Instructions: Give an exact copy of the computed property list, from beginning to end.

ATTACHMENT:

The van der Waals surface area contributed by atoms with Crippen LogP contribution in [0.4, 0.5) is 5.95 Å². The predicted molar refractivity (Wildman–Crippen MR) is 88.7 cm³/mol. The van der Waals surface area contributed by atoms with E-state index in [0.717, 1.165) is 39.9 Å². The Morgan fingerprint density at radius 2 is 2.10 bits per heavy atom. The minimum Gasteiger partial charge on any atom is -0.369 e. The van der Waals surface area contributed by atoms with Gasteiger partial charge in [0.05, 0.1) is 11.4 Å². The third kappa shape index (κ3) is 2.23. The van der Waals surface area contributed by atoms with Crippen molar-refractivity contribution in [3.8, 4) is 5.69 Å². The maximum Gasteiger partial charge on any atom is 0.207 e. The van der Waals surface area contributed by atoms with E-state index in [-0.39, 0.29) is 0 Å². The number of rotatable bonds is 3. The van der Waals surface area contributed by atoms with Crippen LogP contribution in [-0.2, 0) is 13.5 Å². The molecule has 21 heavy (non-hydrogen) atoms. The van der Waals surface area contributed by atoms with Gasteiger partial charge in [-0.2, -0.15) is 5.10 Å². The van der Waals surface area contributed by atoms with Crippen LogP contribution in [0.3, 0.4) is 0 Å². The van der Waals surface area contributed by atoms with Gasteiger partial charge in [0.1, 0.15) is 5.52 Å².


The van der Waals surface area contributed by atoms with Crippen LogP contribution in [0.4, 0.5) is 5.95 Å². The predicted molar refractivity (Wildman–Crippen MR) is 88.7 cm³/mol. The van der Waals surface area contributed by atoms with E-state index in [0.717, 1.165) is 39.9 Å². The Morgan fingerprint density at radius 2 is 2.10 bits per heavy atom. The minimum Gasteiger partial charge on any atom is -0.369 e. The van der Waals surface area contributed by atoms with Gasteiger partial charge in [0.05, 0.1) is 11.4 Å². The third kappa shape index (κ3) is 2.23. The van der Waals surface area contributed by atoms with Crippen molar-refractivity contribution in [3.8, 4) is 5.69 Å². The maximum Gasteiger partial charge on any atom is 0.207 e. The van der Waals surface area contributed by atoms with E-state index in [-0.39, 0.29) is 0 Å². The number of rotatable bonds is 3. The van der Waals surface area contributed by atoms with Crippen LogP contribution in [-0.2, 0) is 13.5 Å². The molecule has 21 heavy (non-hydrogen) atoms. The van der Waals surface area contributed by atoms with Gasteiger partial charge in [-0.2, -0.15) is 5.10 Å². The van der Waals surface area contributed by atoms with Crippen LogP contribution in [0.3, 0.4) is 0 Å². The van der Waals surface area contributed by atoms with Gasteiger partial charge in [0.1, 0.15) is 5.52 Å².